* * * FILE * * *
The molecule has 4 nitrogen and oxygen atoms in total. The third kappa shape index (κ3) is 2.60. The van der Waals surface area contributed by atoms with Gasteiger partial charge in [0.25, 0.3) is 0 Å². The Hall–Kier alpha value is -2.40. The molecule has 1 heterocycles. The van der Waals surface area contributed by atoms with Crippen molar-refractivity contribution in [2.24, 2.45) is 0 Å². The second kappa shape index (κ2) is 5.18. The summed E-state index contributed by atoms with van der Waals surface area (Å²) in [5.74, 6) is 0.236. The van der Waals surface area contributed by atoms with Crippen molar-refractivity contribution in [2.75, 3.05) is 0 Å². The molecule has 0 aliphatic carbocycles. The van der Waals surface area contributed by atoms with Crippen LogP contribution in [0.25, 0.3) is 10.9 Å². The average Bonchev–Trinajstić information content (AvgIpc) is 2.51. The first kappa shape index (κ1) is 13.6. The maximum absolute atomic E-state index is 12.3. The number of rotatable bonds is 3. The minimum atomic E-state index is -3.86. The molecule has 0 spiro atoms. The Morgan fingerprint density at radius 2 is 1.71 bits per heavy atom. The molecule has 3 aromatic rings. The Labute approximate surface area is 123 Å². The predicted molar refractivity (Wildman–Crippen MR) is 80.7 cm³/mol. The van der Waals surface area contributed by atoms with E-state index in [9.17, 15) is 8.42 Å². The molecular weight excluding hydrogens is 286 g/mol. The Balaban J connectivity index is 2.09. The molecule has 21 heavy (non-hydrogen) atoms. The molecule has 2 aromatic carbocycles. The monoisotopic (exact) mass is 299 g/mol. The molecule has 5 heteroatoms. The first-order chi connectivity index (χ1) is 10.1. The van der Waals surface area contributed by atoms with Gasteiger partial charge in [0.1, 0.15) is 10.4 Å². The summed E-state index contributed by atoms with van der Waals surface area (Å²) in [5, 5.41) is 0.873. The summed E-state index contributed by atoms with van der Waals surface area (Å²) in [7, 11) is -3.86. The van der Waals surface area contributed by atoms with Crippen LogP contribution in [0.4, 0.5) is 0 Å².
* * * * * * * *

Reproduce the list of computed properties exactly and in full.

The molecule has 4 nitrogen and oxygen atoms in total. The third kappa shape index (κ3) is 2.60. The van der Waals surface area contributed by atoms with Gasteiger partial charge in [0.25, 0.3) is 0 Å². The Hall–Kier alpha value is -2.40. The molecule has 1 heterocycles. The van der Waals surface area contributed by atoms with Crippen molar-refractivity contribution in [2.24, 2.45) is 0 Å². The second kappa shape index (κ2) is 5.18. The summed E-state index contributed by atoms with van der Waals surface area (Å²) in [5.74, 6) is 0.236. The van der Waals surface area contributed by atoms with Crippen molar-refractivity contribution in [2.75, 3.05) is 0 Å². The molecule has 0 aliphatic carbocycles. The van der Waals surface area contributed by atoms with Crippen LogP contribution in [0.25, 0.3) is 10.9 Å². The average Bonchev–Trinajstić information content (AvgIpc) is 2.51. The first kappa shape index (κ1) is 13.6. The maximum absolute atomic E-state index is 12.3. The number of rotatable bonds is 3. The minimum atomic E-state index is -3.86. The molecule has 0 spiro atoms. The Morgan fingerprint density at radius 2 is 1.71 bits per heavy atom. The molecule has 3 aromatic rings. The Labute approximate surface area is 123 Å². The predicted molar refractivity (Wildman–Crippen MR) is 80.7 cm³/mol. The van der Waals surface area contributed by atoms with E-state index in [9.17, 15) is 8.42 Å². The molecular weight excluding hydrogens is 286 g/mol. The Balaban J connectivity index is 2.09. The molecule has 21 heavy (non-hydrogen) atoms. The molecule has 2 aromatic carbocycles. The monoisotopic (exact) mass is 299 g/mol. The molecule has 5 heteroatoms. The first-order chi connectivity index (χ1) is 10.1. The van der Waals surface area contributed by atoms with Gasteiger partial charge in [0.1, 0.15) is 10.4 Å². The summed E-state index contributed by atoms with van der Waals surface area (Å²) in [5, 5.41) is 0.873. The summed E-state index contributed by atoms with van der Waals surface area (Å²) in [7, 11) is -3.86. The van der Waals surface area contributed by atoms with Crippen LogP contribution in [0.4, 0.5) is 0 Å².